When Medicine Becomes Politicised
Medicine, like science, is one of those things that we expect to be above partisan politics. We hope that they will remain neutral and independent, and stay out of advocacy work, dealing instead with their areas of expertise. Yet quite often, of late, we see these bodies acting as lobby groups.
For example, we often see spokespersons for groups like the Australian Medical Association appearing in the media, speaking out on controversial social issues. Increasingly a group like this is becoming yet another left-of-centre advocacy group.
Bioethicist Michael Cook takes up this issue in today’s Australian (May 1, 2007). He argues that the politicisation of medicine is not good news, and is certainly not in the national interest. He begins this way:
“One of the world’s most respected medical journals, The Lancet, has called for regime change in a once-great country whose health policies are succumbing to ‘the politics of fear and neglect’ and ‘profound intolerance’. Its target? Zimbabwe? Pakistan? Kazakhstan? No, The Lancet was referring to Australia and the Howard Government. In an editorial which might have been ghost-written by Mark Latham in a particularly bilious mood, the journal called upon voters to let shine ‘a new enlightenment to Australian health and medical science’.”
He explains: “Earlier this month its editor Richard Horton visited Sydney. He must have briefed himself on the state of Australian science. The editorial, for instance, quotes ‘the respected scientist Ian Lowe’ on the ‘extraordinary lengths’ that the Government had taken to ‘silence independent opinion within the research community’. Lowe is a respected scientist, but failing to mention his position as president of the Australian Conservation Foundation to Lancet readers is like describing Peter Garrett as a respected rock star, not as a Labor politician and a former president of the ACF. “
Cook makes it clear that he is far from a Coalition supporter. He is aware of healthcare shortcomings both here and in the US. But he is concerned about the rise of advocacy science and the leftward direction of some of our prestigious medical journals. Indeed, “with the election of conservative governments in both the US and Australia, neurons in editorialists’ cerebellums started to misfire madly. Not only The Lancet, but also the British Medical Journal and Nature and the US-based New England Journal of Medicine, The Journal of the American Medical Association and Science have become increasingly hostile towards the George W. Bush administration.”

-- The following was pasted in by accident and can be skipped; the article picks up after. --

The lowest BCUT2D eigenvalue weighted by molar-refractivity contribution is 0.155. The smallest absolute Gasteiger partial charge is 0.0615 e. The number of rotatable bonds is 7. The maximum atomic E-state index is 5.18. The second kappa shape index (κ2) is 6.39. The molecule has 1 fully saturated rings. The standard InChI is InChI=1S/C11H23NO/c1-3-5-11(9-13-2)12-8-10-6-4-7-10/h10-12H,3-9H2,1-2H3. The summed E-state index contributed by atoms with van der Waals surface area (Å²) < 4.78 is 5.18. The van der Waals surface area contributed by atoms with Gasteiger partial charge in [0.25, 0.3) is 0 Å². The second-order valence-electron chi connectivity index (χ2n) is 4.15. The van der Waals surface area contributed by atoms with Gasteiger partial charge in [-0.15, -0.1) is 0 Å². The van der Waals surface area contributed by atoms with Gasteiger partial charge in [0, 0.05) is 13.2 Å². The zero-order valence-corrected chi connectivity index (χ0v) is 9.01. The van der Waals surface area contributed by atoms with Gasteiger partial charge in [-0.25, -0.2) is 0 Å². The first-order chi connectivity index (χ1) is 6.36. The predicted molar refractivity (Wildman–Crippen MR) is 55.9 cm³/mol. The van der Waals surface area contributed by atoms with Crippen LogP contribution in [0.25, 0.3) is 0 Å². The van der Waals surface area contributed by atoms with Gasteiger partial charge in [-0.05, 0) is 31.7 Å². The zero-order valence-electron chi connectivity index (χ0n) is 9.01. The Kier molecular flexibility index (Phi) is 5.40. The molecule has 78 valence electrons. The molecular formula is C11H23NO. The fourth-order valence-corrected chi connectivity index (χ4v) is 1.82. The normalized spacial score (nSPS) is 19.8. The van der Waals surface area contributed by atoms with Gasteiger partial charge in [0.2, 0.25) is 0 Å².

But scientific bodies should not be taking on partisan advocacy roles. People “naively expect that the white-coated gods of science speak truth to power in words uncontaminated by ideological prejudice. No longer. The journals have more or less squarely allied themselves with the liberal side in America’s culture wars over abortion rights, therapeutic cloning, sex education, AIDS policies and population control. It has become nearly impossible for dissident scientists to get papers published in these sensitive areas because – they claim – independent opinions are silenced. The new field of stem cell research offers the most egregious example.”
Some recent frauds over stem-cell research and cloning are good cases in point. For example, “Science rushed into print two stunning articles about the creation of the world’s first human therapeutic clones and stem cell lines. It was a brilliant coup that vindicated its editorial opposition to Bush’s ethical and scientific caution. And it turned out to be the worst fraud of the past hundred years, the handiwork of a publicity-hungry South Korean researcher who knew that Western journals were equally hungry to prove their case.”
“How the editor of Science, Donald Kennedy, responded to this humiliating turn of events is instructive. Like any beleaguered politician, he appointed his mates to an investigating committee: three editors at Science, one former editor at Science, and two of the most passionate advocates of embryonic stem cell science in the US. It was hard to imagine a team less likely to ask tough questions. Had editorial misgivings been steamrollered because of his partisan commitment to embryo research? We will never know.”
Concludes Cook, “The real victims of a growth in political advocacy will be the journals themselves. With rising levels of fraud and self-serving commercialism in the ivory towers of academe, the credibility of leading journals is a more valuable asset than ever before. Politicking editorials can only tarnish this.”
Unfortunately most aspects of life are being politicised these days. And it is usually the left side of politics that is involved in the activism. All the more reasons for the blogosphere to exist and give air to alternative points of view.